2 files

Supplementary Material for: The Hypothesis of Subliminal Cue Reactivity in Addiction Revisited: An fMRI Study

posted on 13.01.2022, 10:08 by Guterstam J., Jayaram-Lindström N., Berrebi J., Petrovic P., Ingvar M., Fransson P., Franck J.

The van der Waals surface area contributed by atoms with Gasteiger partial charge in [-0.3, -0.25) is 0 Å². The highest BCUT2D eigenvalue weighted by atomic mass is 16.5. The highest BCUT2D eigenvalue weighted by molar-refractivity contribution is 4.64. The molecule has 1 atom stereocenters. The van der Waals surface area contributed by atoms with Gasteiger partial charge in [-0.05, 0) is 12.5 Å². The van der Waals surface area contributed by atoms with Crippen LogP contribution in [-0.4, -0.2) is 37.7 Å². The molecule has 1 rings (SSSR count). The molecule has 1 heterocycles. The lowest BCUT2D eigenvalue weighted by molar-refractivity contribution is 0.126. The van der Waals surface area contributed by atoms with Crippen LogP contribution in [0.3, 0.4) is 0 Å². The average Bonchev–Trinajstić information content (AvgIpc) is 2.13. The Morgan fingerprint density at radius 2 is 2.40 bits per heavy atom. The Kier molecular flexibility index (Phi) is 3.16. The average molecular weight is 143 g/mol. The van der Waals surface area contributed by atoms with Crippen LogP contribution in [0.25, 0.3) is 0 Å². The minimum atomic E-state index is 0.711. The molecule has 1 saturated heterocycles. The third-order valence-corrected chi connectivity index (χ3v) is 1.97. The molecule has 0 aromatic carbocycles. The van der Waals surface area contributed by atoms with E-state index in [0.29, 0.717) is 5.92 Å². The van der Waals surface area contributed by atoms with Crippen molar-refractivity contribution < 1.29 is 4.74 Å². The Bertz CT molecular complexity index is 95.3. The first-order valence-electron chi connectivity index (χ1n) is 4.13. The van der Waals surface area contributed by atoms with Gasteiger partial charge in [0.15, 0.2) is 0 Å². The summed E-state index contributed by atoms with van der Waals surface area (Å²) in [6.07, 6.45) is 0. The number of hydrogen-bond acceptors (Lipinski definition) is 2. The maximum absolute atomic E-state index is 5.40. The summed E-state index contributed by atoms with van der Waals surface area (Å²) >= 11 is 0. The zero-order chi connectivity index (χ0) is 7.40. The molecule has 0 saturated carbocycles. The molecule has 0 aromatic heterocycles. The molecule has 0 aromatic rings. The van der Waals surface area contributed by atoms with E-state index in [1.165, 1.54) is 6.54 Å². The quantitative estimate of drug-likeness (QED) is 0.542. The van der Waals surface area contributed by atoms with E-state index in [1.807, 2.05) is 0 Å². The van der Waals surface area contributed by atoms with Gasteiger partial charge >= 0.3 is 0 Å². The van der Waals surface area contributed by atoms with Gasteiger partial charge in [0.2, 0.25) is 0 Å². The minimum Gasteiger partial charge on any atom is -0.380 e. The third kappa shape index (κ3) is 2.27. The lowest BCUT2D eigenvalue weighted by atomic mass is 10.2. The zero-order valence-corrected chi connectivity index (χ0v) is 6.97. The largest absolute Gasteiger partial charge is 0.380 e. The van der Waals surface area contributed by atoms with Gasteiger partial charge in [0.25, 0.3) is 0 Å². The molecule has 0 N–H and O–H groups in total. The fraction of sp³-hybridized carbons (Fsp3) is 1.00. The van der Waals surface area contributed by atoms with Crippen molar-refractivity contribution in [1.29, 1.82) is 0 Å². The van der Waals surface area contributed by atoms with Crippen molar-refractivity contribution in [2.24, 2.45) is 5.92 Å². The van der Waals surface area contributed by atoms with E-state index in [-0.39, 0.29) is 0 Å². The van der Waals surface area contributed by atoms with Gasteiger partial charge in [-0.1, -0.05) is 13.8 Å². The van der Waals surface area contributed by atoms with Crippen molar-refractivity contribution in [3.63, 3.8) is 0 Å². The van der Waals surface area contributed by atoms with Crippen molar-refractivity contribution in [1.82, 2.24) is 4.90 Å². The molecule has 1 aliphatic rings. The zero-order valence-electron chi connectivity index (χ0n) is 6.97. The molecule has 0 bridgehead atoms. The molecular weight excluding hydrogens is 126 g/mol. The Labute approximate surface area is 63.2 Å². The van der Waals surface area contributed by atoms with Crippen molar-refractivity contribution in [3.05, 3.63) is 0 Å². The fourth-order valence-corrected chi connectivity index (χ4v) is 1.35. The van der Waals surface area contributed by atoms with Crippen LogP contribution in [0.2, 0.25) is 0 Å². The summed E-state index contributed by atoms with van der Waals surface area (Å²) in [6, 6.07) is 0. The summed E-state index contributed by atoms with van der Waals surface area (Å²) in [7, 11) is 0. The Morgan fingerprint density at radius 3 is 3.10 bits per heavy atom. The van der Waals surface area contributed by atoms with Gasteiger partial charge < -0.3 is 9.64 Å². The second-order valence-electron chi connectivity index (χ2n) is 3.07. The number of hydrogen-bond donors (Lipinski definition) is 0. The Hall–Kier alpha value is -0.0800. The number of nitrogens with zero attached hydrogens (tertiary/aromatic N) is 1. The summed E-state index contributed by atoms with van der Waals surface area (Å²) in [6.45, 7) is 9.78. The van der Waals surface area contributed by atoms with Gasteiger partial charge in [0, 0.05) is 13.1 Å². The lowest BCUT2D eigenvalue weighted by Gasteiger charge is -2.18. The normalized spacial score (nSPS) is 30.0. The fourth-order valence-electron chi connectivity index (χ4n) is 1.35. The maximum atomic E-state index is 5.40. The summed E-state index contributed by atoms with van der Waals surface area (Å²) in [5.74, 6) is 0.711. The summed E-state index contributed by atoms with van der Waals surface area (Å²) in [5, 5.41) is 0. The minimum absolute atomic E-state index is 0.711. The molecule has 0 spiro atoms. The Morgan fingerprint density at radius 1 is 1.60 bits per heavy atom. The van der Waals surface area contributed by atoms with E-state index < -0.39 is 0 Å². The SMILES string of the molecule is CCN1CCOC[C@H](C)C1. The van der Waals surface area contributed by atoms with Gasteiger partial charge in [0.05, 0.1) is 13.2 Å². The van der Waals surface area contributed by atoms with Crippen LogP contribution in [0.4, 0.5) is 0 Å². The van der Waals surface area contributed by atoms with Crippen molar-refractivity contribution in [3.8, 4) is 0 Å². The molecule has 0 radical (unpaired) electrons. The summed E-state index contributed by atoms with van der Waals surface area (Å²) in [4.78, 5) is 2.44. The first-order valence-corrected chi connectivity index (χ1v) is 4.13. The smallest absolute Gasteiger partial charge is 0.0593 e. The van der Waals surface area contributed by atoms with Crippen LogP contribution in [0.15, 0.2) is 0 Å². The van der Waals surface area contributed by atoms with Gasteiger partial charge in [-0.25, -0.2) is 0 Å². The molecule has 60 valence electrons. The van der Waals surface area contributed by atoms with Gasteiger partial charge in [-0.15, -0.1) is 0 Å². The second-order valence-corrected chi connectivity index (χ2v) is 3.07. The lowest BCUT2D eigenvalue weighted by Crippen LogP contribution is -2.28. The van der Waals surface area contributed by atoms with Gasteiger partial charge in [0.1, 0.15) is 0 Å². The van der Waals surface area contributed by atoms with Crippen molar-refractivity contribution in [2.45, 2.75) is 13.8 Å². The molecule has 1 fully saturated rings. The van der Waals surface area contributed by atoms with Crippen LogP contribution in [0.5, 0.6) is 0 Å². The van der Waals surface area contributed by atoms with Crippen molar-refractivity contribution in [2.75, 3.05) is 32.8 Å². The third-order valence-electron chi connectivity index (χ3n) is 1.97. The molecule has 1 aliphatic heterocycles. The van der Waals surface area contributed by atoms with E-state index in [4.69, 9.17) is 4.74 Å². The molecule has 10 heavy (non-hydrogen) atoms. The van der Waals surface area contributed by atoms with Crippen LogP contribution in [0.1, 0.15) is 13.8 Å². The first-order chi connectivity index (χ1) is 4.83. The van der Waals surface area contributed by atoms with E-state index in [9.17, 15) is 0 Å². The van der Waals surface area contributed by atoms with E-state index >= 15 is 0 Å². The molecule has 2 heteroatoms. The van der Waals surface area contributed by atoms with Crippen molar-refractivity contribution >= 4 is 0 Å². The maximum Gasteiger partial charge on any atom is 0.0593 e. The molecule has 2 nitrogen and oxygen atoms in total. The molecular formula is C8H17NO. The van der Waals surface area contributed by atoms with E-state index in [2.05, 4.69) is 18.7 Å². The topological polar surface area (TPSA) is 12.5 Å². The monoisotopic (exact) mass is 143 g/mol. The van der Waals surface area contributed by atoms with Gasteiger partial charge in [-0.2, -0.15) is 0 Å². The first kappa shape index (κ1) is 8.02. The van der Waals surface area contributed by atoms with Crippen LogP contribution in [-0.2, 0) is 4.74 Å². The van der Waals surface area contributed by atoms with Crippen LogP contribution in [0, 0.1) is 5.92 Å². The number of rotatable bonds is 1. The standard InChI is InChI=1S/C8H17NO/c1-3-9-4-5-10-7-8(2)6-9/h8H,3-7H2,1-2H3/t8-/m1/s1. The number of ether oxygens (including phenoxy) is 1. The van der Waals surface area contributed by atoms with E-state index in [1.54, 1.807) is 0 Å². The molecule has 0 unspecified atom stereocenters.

Introduction: Exposure to conditioned cues is a common trigger of relapse in addiction. It has been suggested that such cues can activate motivationally relevant neurocircuitry in individuals with substance use disorders even without being consciously perceived. We aimed to see if this could be replicated in a sample with severe amphetamine use disorder and a control group of healthy subjects. Methods: We used fMRI to test the hypothesis that individuals with amphetamine use disorder, but not healthy controls, exhibit a specific neural reactivity to subliminally presented pictures related to amphetamine use. Twenty-four amphetamine users and 25 healthy controls were recruited and left data of sufficient quality to be included in the final analysis. All subjects were exposed to drug-related and neutral pictures of short duration (13.3 ms), followed by a backward visual mask image. The contrast of interest was drug versus neutral subliminal pictures. Results: There were no statistically significant differences in BOLD signal between the drug and neutral cues, neither in the limbic regions of primary interest nor in exploratory whole-brain analyses. The same results were found both in amphetamine users and controls. Discussion/Conclusion: We found no evidence of neural reactivity to subliminally presented drug cues in this sample of subjects with severe amphetamine dependence. These results are discussed in relation to the earlier literature, and the evidence for subliminal drug cue reactivity in substance use disorders is questioned.